But this week when actress Marlee Matlin (who is deaf) proposed a Twitter campaign to make others aware about captioning, I was all over it. All you have to do is visit my page, the Lipreading Mom Captions Campaign, to understand how passionate I am about all media being accessible to those of us with hearing loss.
The #captionTHIS Movement
Here is how the Twitter campaign worked. For 24 hours on June 6th, Twitter users were asked to contact organizations and post updates about why captioned content is so important. Using the Twitter trending topic (hash tag) #captionTHIS, users posted why captioning mattered to them—and why every online video, major motion picture, TV program, and live event should be captioned.
Here are some of the posts that me (@LipreadingMom) and others shared with the Twitter world:
Shanna Groves@LipreadingMom – Weather captions can save lives. #captionTHIS
Jamie Berke@DeafnessGuide – Captioning needs to be routinely incorporated into budgets and production plans, even for videos by the little guys. #captionTHIS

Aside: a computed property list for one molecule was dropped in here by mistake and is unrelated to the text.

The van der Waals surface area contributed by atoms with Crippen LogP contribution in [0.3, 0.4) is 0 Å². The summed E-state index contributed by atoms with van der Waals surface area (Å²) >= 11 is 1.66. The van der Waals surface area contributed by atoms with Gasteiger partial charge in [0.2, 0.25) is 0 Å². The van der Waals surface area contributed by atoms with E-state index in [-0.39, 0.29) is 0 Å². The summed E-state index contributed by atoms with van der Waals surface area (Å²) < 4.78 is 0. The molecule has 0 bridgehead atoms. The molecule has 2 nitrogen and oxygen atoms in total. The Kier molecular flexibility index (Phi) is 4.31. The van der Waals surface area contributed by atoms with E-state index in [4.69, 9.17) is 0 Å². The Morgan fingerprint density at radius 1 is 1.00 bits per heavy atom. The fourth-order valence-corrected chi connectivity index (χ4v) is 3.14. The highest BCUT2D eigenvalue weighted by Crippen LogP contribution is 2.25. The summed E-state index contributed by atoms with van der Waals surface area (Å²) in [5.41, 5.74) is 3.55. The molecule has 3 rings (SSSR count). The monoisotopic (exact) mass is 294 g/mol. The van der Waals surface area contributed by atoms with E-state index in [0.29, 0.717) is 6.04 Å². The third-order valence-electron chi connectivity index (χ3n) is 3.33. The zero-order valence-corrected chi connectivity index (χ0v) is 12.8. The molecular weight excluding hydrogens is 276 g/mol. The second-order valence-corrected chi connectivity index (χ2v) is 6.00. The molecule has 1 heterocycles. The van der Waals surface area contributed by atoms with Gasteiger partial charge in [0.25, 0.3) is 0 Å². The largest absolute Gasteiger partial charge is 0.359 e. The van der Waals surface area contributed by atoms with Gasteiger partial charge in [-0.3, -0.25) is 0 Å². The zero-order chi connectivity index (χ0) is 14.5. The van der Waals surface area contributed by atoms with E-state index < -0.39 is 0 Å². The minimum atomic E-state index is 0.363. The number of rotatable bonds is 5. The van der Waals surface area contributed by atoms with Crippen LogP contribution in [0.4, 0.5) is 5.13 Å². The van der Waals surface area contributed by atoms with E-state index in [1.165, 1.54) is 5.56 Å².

Amber Zion@AmberZion – @CNN I had to ask my coworker to watch the video for me and tell me what was going on. #embarrassed #captionTHIS
Rhi@RhianonElan – I remember when @Pixar didn’t caption #UP. It’s unrealistic to lipread animated characters. Animation must be captioned! #captionTHIS
NAD – Official Site@NADtweets – @abc @abcnews Don’t leave millions of deaf/hoh (hard of hearing) viewers in the dark. Caption all online video clips and programs not on TV! #captionTHIS
It’s Not Too Late—Support Captioning!
This weekend, I urge all of you to fill your Twitter, Facebook, YouTube, and other social media accounts with this message: ALL VIDEOS MUST HAVE CAPTIONS!
Here is my pledge: From now on, Lipreading Mom will only post, share, or support videos that are captioned so that everyone can enjoy them.
Will you make the same commitment?